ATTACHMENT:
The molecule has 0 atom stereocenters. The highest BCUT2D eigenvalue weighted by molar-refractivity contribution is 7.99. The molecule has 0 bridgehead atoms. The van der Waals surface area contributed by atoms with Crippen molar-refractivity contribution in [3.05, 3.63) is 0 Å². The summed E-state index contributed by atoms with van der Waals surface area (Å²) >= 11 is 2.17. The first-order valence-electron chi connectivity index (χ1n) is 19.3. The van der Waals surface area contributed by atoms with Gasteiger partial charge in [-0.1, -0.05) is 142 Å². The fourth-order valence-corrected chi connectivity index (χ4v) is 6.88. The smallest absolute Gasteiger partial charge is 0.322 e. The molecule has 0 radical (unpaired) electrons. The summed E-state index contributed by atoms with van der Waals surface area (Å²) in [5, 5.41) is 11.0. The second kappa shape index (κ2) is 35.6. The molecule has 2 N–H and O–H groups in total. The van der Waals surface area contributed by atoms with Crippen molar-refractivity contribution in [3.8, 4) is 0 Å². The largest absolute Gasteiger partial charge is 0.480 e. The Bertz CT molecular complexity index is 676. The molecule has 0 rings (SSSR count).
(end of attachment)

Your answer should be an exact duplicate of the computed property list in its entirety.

The molecule has 0 atom stereocenters. The highest BCUT2D eigenvalue weighted by molar-refractivity contribution is 7.99. The molecule has 0 bridgehead atoms. The van der Waals surface area contributed by atoms with Crippen molar-refractivity contribution in [3.05, 3.63) is 0 Å². The summed E-state index contributed by atoms with van der Waals surface area (Å²) >= 11 is 2.17. The first-order valence-electron chi connectivity index (χ1n) is 19.3. The van der Waals surface area contributed by atoms with Gasteiger partial charge in [-0.1, -0.05) is 142 Å². The fourth-order valence-corrected chi connectivity index (χ4v) is 6.88. The smallest absolute Gasteiger partial charge is 0.322 e. The molecule has 0 radical (unpaired) electrons. The summed E-state index contributed by atoms with van der Waals surface area (Å²) in [5, 5.41) is 11.0. The second kappa shape index (κ2) is 35.6. The molecule has 2 N–H and O–H groups in total. The van der Waals surface area contributed by atoms with Crippen molar-refractivity contribution in [3.8, 4) is 0 Å². The largest absolute Gasteiger partial charge is 0.480 e. The Bertz CT molecular complexity index is 676. The molecule has 0 rings (SSSR count).